Magnus: Yes, I mean, we started- The story with Datscha is that we are actually a spin-off from a large property consulting firm in the Nordics called [Nusek 0:14:15]. So it’s a sister company nowadays, they have 1,000 people employed, all over the Nordics. So we were a spin-off from that in ’96, and that was just off the real estate [crisis] in Sweden where, especially the banks, started to think about how do they do the processes in the underwriting process? What data is available? What services do we need? And so on.
So from that, Datscha was born as a client service ___[0:14:49]. But then in the year 2000, with the internet boom, we raised capital and were spun off from Nusek [AB] and started as a company on our own, Datscha AB. I mean, for everyone who remembers [the dot com], everyone was aiming for global dominance. We had some fantastic slides with our roll-out plan from Boston Consulting Group.
So already, back in the year 2000, we started to look at England. But we really, as with everyone else in the dot com crash, really had to scale down and start to prove our business, and prove our profitability in Sweden, and then take it from there.
But we really started to go into England like five years ago, it took us almost five years to launch here in the UK, but that was not due to product development, it was not due to finding-
Eddie: Well I should hope not, or you wouldn’t have a job, surely, by now. (Laughter)
Magnus: Exactly. It was not due to the market demand. It was purely due to the fact that the English land register hadn’t started to release their data. They were supposed to do it within a year, in 2012, but it took them four years to actually start to release their data, and our base product is really dependent on being able to buy good property data from the land regs.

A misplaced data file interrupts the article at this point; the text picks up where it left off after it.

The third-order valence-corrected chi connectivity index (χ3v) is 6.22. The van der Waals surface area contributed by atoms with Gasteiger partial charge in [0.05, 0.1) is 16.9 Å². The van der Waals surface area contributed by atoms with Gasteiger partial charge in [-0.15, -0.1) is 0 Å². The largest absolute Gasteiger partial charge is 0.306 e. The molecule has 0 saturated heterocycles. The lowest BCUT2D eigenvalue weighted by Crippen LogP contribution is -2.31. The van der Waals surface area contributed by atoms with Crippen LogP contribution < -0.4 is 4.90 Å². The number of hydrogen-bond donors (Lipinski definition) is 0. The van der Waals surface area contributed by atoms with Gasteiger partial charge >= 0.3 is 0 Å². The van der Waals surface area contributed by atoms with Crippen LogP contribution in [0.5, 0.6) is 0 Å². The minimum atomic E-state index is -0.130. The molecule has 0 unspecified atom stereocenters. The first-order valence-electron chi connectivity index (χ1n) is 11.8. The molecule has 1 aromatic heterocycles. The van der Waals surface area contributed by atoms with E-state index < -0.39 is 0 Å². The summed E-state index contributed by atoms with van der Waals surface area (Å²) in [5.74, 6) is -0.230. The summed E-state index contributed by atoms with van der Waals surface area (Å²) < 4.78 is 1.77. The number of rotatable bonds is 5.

Eddie: So, going back, we usually have people who would come on the podcast and say, “Hey, I’m the founder of this business or that business.” You’ve been involved in Datscha from the very, very early days, right, but you don’t call yourself a founder. How does that all tie together? I’ll quickly cover for you while you have a big chug of beer. (Laughter)
Magnus: Thank you. Thank you very much. So, Datscha was founded as a client service [software 0:16:42] back in ’96, and I joined just when we actually had taken in some external money, we raised some capital and we were spun off from this consulting agency. So that’s when I joined the company, so I can position myself as a founding employee, for sure, but I’ve never been MD. I’m very pleased to be Head of Product, and that’s [where] I do the best value for money, for sure.
James: Okay, so going back a stage, looking at you coming over to the UK, one of the points, one of the comments that we hear a lot, is that we’ve got a big old boys’ network in the UK, full of the old school property agents who’ve always done it the way that they do it, they run the biggest asset class in the world from Excel spreadsheets etc., etc.